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Unauthorized Alienation And Its Consequences In The Coparcenary Property: A Critical Study

Property is one of the crucial parts of every family and its transfer is always been a perplexing issue. The transfer of property and its provision are given in the act popularly known Transfer of Property Act[i] but how there can be unauthorized alienation of property can be critically evaluated based on Hindu Law.

Alienation of property means the transfer of property utilizing any way from one person to another, and therefore unauthorized alienation can be defined as a transfer of property from one person to another without any lawful justification which eventually leads to the invalidation of such transfer.

This article will critically evaluate that if a property has been alienated without any authority then what are the rights available with the coparcener[ii] of the property? We are well acquainted with the fact that the owner of any property majorly does have 3 rights i.e. Right to enjoy, the Right to be in possession, and the Right to dispose. Therefore we can say that the right to alienate the property lies with the owner of the property only.

Alienation of property in context with the Indian Families:

In Indian families mostly there are joint families and property cannot be alienated without the consent[iii] of the other members. In joint families, each member of families does have a substantial amount of contribution towards the efficient working of the family and therefore alienation of the property without their consent is not a right thing and hence not legally valid. Such kind of alienation can often be regarded as an invalid alienation.

In the joint family the Karta [iv] can be regarded as the head of the family, he is the manager of the Hindu family. Therefore, their rights are a bit different from the other members of the family. But, that does not means coparcener do not have any rights, well they also have some kind of rights within the family.

They have a communal interest and possession, they have a right to claim joint possession, and they can restrain if there is improper use of the property along with this there are many other rights with the coparcener with makes them a vital part in the Hindu family. But, Karta remains the head and possesses some special place in the family and enjoys different rights along with various responsibilities.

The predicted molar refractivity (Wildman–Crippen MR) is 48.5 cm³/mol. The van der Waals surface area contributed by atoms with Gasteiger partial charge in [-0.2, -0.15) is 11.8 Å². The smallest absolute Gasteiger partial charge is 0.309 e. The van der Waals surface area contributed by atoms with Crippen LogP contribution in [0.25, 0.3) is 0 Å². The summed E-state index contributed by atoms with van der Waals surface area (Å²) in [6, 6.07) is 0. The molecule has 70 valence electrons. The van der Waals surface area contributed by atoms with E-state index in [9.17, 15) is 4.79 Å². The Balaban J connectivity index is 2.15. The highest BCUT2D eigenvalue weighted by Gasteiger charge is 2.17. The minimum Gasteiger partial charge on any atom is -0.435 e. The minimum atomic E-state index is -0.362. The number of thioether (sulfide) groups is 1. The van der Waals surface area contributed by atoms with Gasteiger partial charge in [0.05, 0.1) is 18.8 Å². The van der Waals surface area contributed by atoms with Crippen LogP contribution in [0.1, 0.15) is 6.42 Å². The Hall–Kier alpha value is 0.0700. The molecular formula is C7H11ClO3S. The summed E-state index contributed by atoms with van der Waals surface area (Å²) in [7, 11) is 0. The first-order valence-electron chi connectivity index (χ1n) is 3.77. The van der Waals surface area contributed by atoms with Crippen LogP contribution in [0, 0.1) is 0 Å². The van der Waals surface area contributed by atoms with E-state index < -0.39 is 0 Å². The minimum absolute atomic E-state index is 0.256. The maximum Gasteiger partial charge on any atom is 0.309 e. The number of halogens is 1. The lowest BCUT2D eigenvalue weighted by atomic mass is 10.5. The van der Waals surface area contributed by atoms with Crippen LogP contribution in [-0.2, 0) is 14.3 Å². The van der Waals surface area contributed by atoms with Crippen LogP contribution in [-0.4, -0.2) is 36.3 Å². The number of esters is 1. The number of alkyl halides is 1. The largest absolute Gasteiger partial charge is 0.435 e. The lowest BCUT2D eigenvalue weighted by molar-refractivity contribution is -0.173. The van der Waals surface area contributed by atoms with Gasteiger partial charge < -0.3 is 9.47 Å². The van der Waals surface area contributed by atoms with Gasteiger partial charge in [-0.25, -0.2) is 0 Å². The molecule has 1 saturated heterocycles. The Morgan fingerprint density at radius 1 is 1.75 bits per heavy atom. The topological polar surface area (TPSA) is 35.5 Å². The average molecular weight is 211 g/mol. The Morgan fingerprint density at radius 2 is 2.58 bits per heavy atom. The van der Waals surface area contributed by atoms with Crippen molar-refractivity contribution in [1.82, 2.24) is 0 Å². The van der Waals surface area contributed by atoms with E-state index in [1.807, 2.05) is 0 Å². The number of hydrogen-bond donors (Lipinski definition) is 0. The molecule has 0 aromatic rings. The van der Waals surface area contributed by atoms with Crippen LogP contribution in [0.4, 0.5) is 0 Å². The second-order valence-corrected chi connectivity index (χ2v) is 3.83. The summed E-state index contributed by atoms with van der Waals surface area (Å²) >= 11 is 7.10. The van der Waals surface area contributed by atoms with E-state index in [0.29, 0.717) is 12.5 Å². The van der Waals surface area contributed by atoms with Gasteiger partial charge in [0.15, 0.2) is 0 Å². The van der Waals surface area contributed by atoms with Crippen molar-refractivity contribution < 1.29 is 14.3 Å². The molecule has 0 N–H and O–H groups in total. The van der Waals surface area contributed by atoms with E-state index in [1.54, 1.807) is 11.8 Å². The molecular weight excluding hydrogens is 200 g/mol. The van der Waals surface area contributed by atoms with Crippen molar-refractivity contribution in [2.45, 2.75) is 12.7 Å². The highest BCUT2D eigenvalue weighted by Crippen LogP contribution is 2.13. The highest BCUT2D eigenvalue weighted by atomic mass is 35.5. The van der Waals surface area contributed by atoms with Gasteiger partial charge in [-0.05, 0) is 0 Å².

In the case of Kandasami vs. Somakanda[v] it was held by the court of law that the Karta can alienate the property in the Hindu Undivided Family. In such kind of alienation there must be the consent of all the coparcener of the family. After obtaining the consent of the coparcener the property can be alienated, the only thing to take into consideration is that the coparcener must be the major according to the law they are subjected.

Can a Female be a Karta of a Hindu Family?

As we are well aware of the fact that Karta is the head of the family and the eldest coparcener. Karta is a caretaker of the family and does have many responsibilities to look after the welfare of the family. Normally the eldest male member of the family becomes the Karta. But, the question arises when there is no eldest male in the family, or no male is present what will happen in that circumstances? Can a female member of a Hindu Joint Family become a Karta?

Before the Hindu Succession (Amendment) Act 2005, it was held by many courts that only a coparcener can become a Karta of a Hindu Joint Family, as before the amendment act of 2005 females were not recognized as the Karta. But after Hindu Succession (Amendment) Act 2005, it was held that a Hindu daughter is required to be treated as a coparcener. The requirement to become a Karta is the coparcener therefore females can become Karta of Hindu Families.

In the case of Commissioner of Income Tax v. Seth Govindram Sugar[vi] Mill Ltd. it was held by the court of law that only a coparcener can become Karta of a Hindu Family. This judgment was given back then before the Hindu Succession (Amendment) Act 2005 and hence did not recognize females as the Karta of the family.

However, in the case of Sujata Sharma v. Mannu Gupta[vii] it was held by the Delhi High Court that after the amendment of 2005 Hindu Women can be recognized as a coparcener of Hindu Undivided Family considering them as a Karta is not enough under Mitakshara Law School they have to be treated equally as that of any son or other. Therefore in the nutshell, we can say that after the Hindu Succession (Amendment) Act 2005, female members can become the Karta of the Hindu Undivided Family.

Powers of Karta due to which occasionally unauthorized alienation takes place:
  • Power to alienate the property:
    The Karta has a supreme power to alienate the property, i.e. Karta can transfer the property through any means whether it can be a gift, mortgage, transfer, etc., and the transfer can be legally valid subject to the provisions of law and nature of transfer due to which sometimes unauthorized alienation takes place.

    Karta can exercise the power of Alienation under 3 circumstances [viii]:
    1. Legal Necessity
    2. Benefit of Estate
    3. Indispensable duties
  • Representation Power:
    The Karta can be regarded as the sole representative of the Hindu Undivided Family, in any matter ranging from socio, economy, or any other kind of legal issue. If the suit is being filed by any family member it has to be filed in the name of Karta.

    If any judgment is given against or on behalf of the Karta then that Judgment has an automatically binding effect on all the members of the family, this shows us that the Karta do have a power of representation on behalf of the other family members.
  • Power of Management:
    Karta does have the power of management, being the head of the family Karta can do all sorts of things to manage the family for the best interest. He can spend the income of that family as he does have the power of management.